(Clockwise from top left): Students visit ILRI’s Mazingira Centre to learn about livestock and environment research (photo credit: ILRI/Dorine Odongo); some of the state-of-the-art greenhouse gas equipment at Mazingira Centre (ILRI/Susan MacMillan); greenhouse gas emission chambers in the centre’s labs (ILRI/Susan MacMillan); a young Boran steer during a feeding trial at the centre designed to assess greenhouse gas emissions from two livestock systems in East Africa (ILRI/Lutz Merbold).
Leaders of several CGIAR centres, including Jimmy Smith, director general of the International Livestock Research Institute (ILRI), are participating in the Africa Food Security Leadership Dialogue being held yesterday and today (5–6 Aug 2019) in Kigali, Rwanda. This dialogue has been organized by the African Development Bank (AfDB), the African Union Commission, the Food and Agriculture Organization of the United Nations (FAO), the International Fund for Agricultural Development (IFAD), the Republic of Rwanda and the World Bank.
Smith took part in a panel discussion this morning on how to ‘Leverage Science for Adapting African Agriculture to Climate Change’. Smith discussed some of the major research and development impacts that his CGIAR institute is making to mitigate the emissions from livestock, including a new methodology to determine the quantities of greenhouse gases emitted by African smallholder livestock systems.
This ILRI work informed a volume published this past May by the Intergovernmental Panel on Climate Change (IPCC) titled 2019 Refinement to the 2006 IPCC Guidelines for National Greenhouse Gas Inventories. Due to ILRI’s work, the IPCC for the first time was able to provide African countries with concrete guidelines for capturing their Tier 2 emissions (Tier 2 are nationally calculated emissions, as opposed to Tier 1, which are global guesstimates). This is bringing African countries one step closer to being able to identify, measure and monitor their nationally determined contributions.
How this came about
While African countries are committed to reducing their greenhouse gas emissions, they first have to identify and quantify those emissions, which is a challenge because the relevant data available are insufficient and even the mechanisms for collecting such data are lacking.
Knowing the importance of livestock raising to African food security and also that reducing greenhouse emissions from livestock will contribute significantly to slowing global warming, ILRI’s Mazingira (Environment) Centre set out about three years ago to develop a protocol to quantify greenhouse gas emissions from Africa’s ubiquitous smallholder livestock systems.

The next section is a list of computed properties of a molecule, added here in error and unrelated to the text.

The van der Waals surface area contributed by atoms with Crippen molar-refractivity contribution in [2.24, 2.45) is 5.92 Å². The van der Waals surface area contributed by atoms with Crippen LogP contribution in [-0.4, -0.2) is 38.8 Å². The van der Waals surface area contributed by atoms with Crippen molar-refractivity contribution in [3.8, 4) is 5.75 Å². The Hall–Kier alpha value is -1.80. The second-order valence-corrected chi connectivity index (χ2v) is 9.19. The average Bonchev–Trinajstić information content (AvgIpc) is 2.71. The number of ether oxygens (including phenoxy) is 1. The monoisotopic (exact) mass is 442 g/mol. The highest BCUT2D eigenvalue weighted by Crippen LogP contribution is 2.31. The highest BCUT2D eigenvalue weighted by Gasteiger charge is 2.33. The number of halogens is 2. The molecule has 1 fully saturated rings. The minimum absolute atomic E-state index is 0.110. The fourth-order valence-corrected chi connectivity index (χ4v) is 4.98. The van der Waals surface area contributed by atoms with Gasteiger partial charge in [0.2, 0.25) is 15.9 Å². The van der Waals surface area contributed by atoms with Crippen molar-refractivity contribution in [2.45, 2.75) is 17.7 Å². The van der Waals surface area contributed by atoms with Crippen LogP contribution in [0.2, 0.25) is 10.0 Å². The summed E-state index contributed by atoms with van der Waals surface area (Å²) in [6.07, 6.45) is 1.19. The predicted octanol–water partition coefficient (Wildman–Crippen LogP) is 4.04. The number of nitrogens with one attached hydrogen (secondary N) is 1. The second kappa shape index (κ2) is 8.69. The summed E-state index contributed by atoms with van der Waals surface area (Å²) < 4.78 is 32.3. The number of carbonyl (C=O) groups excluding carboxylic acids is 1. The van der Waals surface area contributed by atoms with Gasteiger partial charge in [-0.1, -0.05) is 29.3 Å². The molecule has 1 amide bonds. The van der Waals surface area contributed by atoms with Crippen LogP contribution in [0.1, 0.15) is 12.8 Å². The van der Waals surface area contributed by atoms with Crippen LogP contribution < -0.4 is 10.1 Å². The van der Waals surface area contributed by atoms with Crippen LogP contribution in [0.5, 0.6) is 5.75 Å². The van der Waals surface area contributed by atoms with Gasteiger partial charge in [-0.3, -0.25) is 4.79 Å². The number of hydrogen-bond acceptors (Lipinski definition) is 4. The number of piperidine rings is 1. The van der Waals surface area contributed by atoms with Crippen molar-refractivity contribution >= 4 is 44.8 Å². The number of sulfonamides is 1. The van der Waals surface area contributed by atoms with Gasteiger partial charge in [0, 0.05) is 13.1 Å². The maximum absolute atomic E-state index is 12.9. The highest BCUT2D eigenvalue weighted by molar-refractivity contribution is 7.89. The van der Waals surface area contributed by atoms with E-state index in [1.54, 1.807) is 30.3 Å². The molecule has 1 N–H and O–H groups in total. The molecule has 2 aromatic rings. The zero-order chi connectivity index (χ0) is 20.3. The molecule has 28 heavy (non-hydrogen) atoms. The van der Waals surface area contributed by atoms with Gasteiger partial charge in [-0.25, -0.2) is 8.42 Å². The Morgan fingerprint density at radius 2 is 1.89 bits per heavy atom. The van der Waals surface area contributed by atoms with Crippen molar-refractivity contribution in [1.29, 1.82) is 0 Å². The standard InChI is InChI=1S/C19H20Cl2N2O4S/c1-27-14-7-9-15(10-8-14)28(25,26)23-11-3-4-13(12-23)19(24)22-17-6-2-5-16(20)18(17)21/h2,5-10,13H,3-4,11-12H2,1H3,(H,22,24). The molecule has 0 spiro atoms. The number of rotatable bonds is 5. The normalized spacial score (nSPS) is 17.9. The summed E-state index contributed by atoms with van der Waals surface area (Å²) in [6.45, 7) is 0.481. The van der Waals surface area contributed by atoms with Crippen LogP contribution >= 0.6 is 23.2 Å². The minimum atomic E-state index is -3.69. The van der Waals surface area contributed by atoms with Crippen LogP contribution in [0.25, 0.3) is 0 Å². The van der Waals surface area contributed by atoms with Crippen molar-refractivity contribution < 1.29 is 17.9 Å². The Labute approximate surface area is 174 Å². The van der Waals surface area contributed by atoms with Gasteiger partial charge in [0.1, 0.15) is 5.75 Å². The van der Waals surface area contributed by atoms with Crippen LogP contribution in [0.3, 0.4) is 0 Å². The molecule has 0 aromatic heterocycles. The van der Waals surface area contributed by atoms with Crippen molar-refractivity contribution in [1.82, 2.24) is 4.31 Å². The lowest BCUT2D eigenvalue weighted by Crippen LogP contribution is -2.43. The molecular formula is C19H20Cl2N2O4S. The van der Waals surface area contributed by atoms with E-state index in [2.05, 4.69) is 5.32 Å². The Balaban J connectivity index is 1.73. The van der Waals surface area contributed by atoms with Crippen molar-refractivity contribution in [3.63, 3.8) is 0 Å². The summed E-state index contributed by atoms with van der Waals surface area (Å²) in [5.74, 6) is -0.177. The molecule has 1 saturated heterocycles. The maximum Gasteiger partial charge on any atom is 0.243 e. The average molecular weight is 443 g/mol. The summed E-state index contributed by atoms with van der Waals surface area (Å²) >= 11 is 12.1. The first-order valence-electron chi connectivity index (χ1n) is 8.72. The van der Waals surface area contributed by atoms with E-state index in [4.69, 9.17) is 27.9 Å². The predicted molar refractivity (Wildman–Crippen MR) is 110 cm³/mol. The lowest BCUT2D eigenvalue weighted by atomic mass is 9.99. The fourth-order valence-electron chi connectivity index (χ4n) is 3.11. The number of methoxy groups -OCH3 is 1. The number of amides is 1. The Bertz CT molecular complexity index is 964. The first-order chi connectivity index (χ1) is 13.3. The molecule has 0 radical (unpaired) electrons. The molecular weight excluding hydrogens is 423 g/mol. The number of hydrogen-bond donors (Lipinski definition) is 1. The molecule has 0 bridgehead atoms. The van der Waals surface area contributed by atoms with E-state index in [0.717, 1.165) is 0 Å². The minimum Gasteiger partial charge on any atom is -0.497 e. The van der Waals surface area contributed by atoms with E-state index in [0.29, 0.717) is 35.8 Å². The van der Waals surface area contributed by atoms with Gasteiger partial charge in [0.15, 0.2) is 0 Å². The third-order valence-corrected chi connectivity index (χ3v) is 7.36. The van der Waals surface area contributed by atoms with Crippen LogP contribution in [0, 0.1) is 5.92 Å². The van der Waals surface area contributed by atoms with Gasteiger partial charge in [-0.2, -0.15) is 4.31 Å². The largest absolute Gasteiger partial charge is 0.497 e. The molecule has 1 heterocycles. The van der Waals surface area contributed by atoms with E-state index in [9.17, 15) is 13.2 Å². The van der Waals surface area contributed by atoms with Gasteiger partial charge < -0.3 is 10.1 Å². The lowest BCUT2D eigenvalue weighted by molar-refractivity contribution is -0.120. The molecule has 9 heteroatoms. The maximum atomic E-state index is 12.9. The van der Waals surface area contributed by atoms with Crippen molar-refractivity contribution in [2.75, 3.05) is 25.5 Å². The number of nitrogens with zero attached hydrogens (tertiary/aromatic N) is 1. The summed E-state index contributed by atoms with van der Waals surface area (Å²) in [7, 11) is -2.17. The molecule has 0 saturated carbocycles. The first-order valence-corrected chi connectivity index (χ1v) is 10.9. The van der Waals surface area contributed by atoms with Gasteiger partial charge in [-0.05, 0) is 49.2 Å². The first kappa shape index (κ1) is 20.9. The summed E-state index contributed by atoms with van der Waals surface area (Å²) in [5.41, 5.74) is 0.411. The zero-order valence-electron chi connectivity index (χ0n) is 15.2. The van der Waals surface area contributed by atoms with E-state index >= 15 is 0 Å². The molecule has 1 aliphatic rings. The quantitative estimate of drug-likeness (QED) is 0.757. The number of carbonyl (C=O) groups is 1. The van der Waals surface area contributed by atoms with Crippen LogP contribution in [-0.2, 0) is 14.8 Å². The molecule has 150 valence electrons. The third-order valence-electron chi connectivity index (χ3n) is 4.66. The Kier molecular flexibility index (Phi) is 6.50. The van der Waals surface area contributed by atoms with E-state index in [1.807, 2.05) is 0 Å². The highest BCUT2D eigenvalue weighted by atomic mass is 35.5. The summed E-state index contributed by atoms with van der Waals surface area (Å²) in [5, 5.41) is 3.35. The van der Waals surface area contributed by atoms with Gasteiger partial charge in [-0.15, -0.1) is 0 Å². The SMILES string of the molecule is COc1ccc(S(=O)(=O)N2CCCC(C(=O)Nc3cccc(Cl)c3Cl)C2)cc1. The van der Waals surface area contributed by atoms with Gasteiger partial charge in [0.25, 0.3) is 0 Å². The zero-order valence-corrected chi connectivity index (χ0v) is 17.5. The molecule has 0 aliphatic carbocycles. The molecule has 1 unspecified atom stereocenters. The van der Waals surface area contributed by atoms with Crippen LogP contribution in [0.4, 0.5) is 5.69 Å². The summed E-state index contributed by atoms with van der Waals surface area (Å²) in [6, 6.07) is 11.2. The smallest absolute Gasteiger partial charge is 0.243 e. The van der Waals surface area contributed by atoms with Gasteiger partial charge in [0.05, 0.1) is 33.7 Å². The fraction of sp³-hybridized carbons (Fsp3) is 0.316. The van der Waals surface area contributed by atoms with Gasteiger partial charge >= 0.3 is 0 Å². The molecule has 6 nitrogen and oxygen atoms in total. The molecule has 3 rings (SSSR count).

The protocol developed was successful. ILRI’s Mazingira’s scientists derived the first actual on-farm greenhouse gas emissions from smallholder livestock systems. Because ILRI’s methodology was designed specially for African livestock systems, the resulting data are enabling African countries to accurately report, for the first time, their ‘nationally determined contributions’ from livestock systems. ILRI is now handing this methodology over to African countries so that they can do similar work at a much larger scale.
This methodology will help Africa to reduce its livestock-based greenhouse gas emissions without compromising on its food production. These data are now informing ways of reducing emissions per unit of meat and milk produced while also improving the productivity of Africa’s livestock systems.
Africa will thus not only reduce its greenhouse gas emissions but also accelerate work towards ‘Zero Hunger’.
Watch this new video short on Why livestock greenhouse gas emissions matter in Africa.
Find out more about the Mazingira Centre.
Read about the methodology: New studies provide the first accurate estimates of greenhouse gas emissions from East African livestock, ILRI News blog, 3 Jun 2018.
Kevin Kinusu (left) from Kenya Biogas Program engages ILRI’s director general, Jimmy Smith, during the commissioning of a research partnership between Kenya Biogas Program and ILRI’s Mazingira Centre (photo credit: ILRI/Dorine Odongo).
And if you’re interested in ways for African livestock keepers to batter adapt to the changing climate, check out the following new series of ILRI briefs:
Climate Change Adaptation in Livestock Systems Brief 1: Introduction to ILRI’s agenda
Introduction to International Livestock Research Institute’s agenda for climate change adaptation in livestock systems
Climate Change Adaptation in Livestock Systems Brief 2: Rangelands
Supporting increased productivity, resilience and environmental sustainability for livestock keepers in the rangelands
Climate Change Adaptation in Livestock Systems Brief 3: Feeds and Forages
Developing, disseminating and ensuring the adoption of improved forages to support increased productivity and resilience for livestock keepers
Climate Change Adaptation in Livestock Systems Brief 4: Animal Health
Reducing the growing burden of livestock and zoonotic disease under climate change through new evidence, tools and technology and improved disease surveillance
Climate Change Adaptation in Livestock Systems Brief 5: Animal breeding and genetics
Leveraging improved genetics and breeding to support climate adaptation for livestock keepers in low-income countries
Climate Change Adaptation in Livestock Systems Brief 6: Policy and decision support
Policy and decision support for increased investment in livestock adaptation strategies that contribute to productivity, nutrition, resilience and mitigation